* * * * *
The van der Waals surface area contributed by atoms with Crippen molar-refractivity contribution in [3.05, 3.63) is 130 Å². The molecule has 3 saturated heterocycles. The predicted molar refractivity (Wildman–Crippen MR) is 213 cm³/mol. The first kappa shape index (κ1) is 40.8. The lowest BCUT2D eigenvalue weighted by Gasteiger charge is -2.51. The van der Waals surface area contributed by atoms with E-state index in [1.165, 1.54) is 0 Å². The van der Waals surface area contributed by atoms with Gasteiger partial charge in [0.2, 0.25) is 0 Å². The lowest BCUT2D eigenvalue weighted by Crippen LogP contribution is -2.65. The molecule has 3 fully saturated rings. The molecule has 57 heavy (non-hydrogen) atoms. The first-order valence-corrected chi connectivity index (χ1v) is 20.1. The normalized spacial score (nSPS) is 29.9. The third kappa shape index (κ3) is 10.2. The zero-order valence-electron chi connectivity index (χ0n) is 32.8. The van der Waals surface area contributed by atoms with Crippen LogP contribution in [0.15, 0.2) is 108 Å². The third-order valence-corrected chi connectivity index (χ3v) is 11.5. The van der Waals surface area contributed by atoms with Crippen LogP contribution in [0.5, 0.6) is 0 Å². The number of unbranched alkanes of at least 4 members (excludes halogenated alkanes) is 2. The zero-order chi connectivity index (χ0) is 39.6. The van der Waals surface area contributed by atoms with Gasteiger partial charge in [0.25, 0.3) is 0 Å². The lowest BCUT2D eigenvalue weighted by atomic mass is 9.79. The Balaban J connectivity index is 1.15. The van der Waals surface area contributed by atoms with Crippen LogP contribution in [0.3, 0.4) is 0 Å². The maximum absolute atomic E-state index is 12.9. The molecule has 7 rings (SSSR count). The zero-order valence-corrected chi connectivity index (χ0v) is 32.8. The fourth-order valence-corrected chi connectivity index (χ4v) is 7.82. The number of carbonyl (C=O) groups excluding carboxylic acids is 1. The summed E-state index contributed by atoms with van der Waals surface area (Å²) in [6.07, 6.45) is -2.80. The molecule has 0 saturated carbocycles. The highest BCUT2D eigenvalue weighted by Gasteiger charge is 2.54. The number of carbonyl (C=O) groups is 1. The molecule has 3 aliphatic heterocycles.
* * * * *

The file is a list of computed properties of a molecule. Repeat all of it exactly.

The van der Waals surface area contributed by atoms with Crippen molar-refractivity contribution in [3.05, 3.63) is 130 Å². The molecule has 3 saturated heterocycles. The predicted molar refractivity (Wildman–Crippen MR) is 213 cm³/mol. The first kappa shape index (κ1) is 40.8. The lowest BCUT2D eigenvalue weighted by Gasteiger charge is -2.51. The van der Waals surface area contributed by atoms with E-state index in [1.165, 1.54) is 0 Å². The van der Waals surface area contributed by atoms with Gasteiger partial charge in [0.2, 0.25) is 0 Å². The lowest BCUT2D eigenvalue weighted by Crippen LogP contribution is -2.65. The molecule has 3 fully saturated rings. The molecule has 57 heavy (non-hydrogen) atoms. The first-order valence-corrected chi connectivity index (χ1v) is 20.1. The normalized spacial score (nSPS) is 29.9. The third kappa shape index (κ3) is 10.2. The zero-order valence-electron chi connectivity index (χ0n) is 32.8. The van der Waals surface area contributed by atoms with Crippen LogP contribution in [0.15, 0.2) is 108 Å². The third-order valence-corrected chi connectivity index (χ3v) is 11.5. The van der Waals surface area contributed by atoms with Crippen LogP contribution in [0.5, 0.6) is 0 Å². The number of unbranched alkanes of at least 4 members (excludes halogenated alkanes) is 2. The zero-order chi connectivity index (χ0) is 39.6. The van der Waals surface area contributed by atoms with Gasteiger partial charge in [0.25, 0.3) is 0 Å². The lowest BCUT2D eigenvalue weighted by atomic mass is 9.79. The Balaban J connectivity index is 1.15. The van der Waals surface area contributed by atoms with Crippen LogP contribution in [0.3, 0.4) is 0 Å². The maximum absolute atomic E-state index is 12.9. The molecule has 7 rings (SSSR count). The zero-order valence-corrected chi connectivity index (χ0v) is 32.8. The fourth-order valence-corrected chi connectivity index (χ4v) is 7.82. The number of carbonyl (C=O) groups excluding carboxylic acids is 1. The summed E-state index contributed by atoms with van der Waals surface area (Å²) in [6.07, 6.45) is -2.80. The molecule has 0 saturated carbocycles. The highest BCUT2D eigenvalue weighted by Gasteiger charge is 2.54. The number of carbonyl (C=O) groups is 1. The molecule has 3 aliphatic heterocycles.